Book Review: Going Tiny

I am sharing a book review I wrote for Hermit Haus Redevelopment, because I think some of my readers here would also enjoy it.

The little book I read is called Going Tiny: Failure + Opportunity in the Future of Affordable Housing  It’s written by a guy named Davis Richardson, who is apparently the age of my youngest son. But, he’s more ambitious or more lucky. Anyway, his age is a real advantage in this book, and his perspective is just what I needed as I looked for books that gave honest assessments of how tiny homes REALLY would work in communities.

I don’t usually write the same thing in my work and personal blog. This time, yes. Why not?

I really enjoyed this charming and idea-packed little book!

If you are a professional book person, you have to ignore some of the obvious signs of self publishing, like random blank spreads in the middle of chapters, and headings even on the first blank page. I also get a little irritated trying to make out the legends on his illustrations, which are in his charming but hard-to-read handwriting. Really, though, you should focus on Richardson’s words, instead, which are written in a colloquial Millennial style that I enjoyed.

Richardson is an architecture student who decided to build a tiny house on a whim, and learned a lot of lessons about building them and (more important to me) what you can DO with them the hard way, by his own experience. Lucky for us Hermits, he did all his learning in Austin, so the examples he gives actually apply to us. What a handy coincidence!

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How Do You Form and Maintain Community?

Monday evening we expanded our usual guest list to include some new people, in honor of Labor Day. We invited our cabin tenant, Tyler, along with his wife, Yanelly, who just moved to town. We also invited our new friends, Kayla and Matt, who recently bought a house from us and now live next to Martha and Mike.

And if you’re in the community, you have to hang out with Fiona (that’s Matt and Kayla)

We realized that we’ve been busy creating a community ever since we started coming to the ranch. We’re so grateful to Sara and Ralph for letting us buy our little slice of heaven and start down the road to making a life in Milam County. And now we’re helping bring in more folks, like my sister, Mandi and family, Mike and Martha, Kathleen, and Kayla and Matt!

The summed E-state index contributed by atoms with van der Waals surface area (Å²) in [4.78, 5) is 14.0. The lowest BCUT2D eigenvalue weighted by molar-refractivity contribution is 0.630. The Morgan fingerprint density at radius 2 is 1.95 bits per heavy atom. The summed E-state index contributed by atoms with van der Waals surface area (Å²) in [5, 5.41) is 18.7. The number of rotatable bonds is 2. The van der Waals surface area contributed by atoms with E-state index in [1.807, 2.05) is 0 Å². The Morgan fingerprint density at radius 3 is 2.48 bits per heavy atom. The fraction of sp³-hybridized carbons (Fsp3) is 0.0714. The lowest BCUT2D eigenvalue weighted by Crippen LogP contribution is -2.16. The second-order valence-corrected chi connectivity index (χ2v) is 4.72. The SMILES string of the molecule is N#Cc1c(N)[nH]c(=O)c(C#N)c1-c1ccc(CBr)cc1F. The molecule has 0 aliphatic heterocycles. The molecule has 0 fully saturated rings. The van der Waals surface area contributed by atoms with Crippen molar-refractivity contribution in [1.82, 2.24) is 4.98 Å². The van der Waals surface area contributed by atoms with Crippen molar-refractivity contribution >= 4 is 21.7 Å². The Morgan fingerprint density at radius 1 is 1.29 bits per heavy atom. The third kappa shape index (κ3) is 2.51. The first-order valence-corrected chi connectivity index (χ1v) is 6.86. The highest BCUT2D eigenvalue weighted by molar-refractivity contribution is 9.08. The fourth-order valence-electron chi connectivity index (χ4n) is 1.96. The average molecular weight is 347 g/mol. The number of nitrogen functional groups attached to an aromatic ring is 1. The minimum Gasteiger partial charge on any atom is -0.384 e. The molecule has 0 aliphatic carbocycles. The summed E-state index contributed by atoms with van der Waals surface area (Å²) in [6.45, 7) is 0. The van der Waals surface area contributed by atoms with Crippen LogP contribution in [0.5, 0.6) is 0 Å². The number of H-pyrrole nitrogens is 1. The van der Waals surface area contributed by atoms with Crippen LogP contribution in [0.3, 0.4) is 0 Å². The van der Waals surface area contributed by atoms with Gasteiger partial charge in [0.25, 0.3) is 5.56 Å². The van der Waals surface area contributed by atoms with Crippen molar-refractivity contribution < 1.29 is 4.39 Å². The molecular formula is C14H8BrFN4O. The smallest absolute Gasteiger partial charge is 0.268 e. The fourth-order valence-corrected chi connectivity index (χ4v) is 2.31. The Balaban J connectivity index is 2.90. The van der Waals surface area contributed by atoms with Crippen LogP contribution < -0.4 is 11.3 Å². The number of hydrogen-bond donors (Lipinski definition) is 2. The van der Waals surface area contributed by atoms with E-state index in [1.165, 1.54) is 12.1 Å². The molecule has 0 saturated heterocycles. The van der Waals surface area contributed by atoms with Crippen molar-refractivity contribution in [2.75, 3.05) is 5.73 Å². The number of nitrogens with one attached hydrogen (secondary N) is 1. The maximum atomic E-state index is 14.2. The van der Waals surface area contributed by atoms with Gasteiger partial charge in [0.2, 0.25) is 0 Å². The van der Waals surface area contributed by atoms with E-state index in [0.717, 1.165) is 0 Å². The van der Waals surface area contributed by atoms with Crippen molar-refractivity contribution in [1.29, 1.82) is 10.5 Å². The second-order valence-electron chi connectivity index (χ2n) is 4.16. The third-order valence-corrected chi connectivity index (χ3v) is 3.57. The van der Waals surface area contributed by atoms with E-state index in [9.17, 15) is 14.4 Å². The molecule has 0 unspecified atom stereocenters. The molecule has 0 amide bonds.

You do have to cook a LOT of burgers for a community cookout, says Mike.

Forming a community

Pretty much everyone who’s become part of my social circle in Milam County has been because I volunteered to do something. That may explain why I’m such a “joiner,” as Sensei Larry, who taught my sons karate, has been saying for 20 years or so.

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Life Is Complicated: Fiber Arts Department

I can see why so many people I know are staying away from online communities, even though they provide such great ways to stay in touch, make new friends, and feel less isolated. It just seems IMPOSSIBLE to create a community where people treat each other with respect and dignity. Name calling and blaming seem to be the rule rather than the exception in today’s society in this country.

Case in point

I’m a member of a fiber arts community called Ravelry, which was founded in 2007. Back when I spent much of my time knitting, teaching knitting, and designing patterns, this was like a second home to me. I’m sure many of you readers feel the same, since I have so many knitting friends (before Ravelry we had some wonderful email lists, and some grumpy ones).

That’s right, I showed up early.

I’ve been very proud of the founders and their team, who have truly created a wonderful resource for fiber artists, and have continued to add features and branch out. It’s like Facebook, but with a focus…and generally with more kindness.

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Working on Community

When we first moved to the ranch, I was worried that it would be isolating living so far out here. That’s what Lee, the hermit, wanted. I wanted to have a community to enjoy life with, as well as some peace and quiet. I’m happy to report we are well on our way to a real community out here.

We missed the storms that hit Austin last night, but got cool clouds.

We were relieved to find a place near our friends Sara and Ralph, who warmly welcomed us when we first got here and really helped us set things up. And what would I do without my horse riding companion? Life would not be the same without these folks. We’ve also been lucky to make friends with Cathy, who lived at the cabin when we first arrived, and Tyler, who lives there now and does my snake handling.

When we added Mandi and her family over at Rattlesnake, wow, we could have been happier. They are so helpful in so many ways. One son cares for the horses and hens when I’m in Austin, and another has been helping Ralph with his mowing. Grateful for them.

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